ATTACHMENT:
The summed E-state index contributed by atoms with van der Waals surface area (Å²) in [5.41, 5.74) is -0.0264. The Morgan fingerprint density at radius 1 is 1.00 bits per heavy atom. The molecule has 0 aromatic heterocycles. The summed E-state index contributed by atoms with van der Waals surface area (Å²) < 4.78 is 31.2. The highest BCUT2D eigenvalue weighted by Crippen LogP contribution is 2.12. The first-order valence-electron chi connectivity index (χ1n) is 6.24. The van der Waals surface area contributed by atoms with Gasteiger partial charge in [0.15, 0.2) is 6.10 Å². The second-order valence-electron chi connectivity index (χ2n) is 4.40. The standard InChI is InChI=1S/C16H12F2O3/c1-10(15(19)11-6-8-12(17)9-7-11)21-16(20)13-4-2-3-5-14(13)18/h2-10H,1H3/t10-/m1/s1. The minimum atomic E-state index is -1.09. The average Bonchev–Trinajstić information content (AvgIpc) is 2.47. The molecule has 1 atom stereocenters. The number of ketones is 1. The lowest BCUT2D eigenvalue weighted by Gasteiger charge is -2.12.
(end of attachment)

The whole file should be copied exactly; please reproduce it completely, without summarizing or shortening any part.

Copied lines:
The summed E-state index contributed by atoms with van der Waals surface area (Å²) in [5.41, 5.74) is -0.0264. The Morgan fingerprint density at radius 1 is 1.00 bits per heavy atom. The molecule has 0 aromatic heterocycles. The summed E-state index contributed by atoms with van der Waals surface area (Å²) < 4.78 is 31.2. The highest BCUT2D eigenvalue weighted by Crippen LogP contribution is 2.12. The first-order valence-electron chi connectivity index (χ1n) is 6.24. The van der Waals surface area contributed by atoms with Gasteiger partial charge in [0.15, 0.2) is 6.10 Å². The second-order valence-electron chi connectivity index (χ2n) is 4.40. The standard InChI is InChI=1S/C16H12F2O3/c1-10(15(19)11-6-8-12(17)9-7-11)21-16(20)13-4-2-3-5-14(13)18/h2-10H,1H3/t10-/m1/s1. The minimum atomic E-state index is -1.09. The average Bonchev–Trinajstić information content (AvgIpc) is 2.47. The molecule has 1 atom stereocenters. The number of ketones is 1. The lowest BCUT2D eigenvalue weighted by Gasteiger charge is -2.12.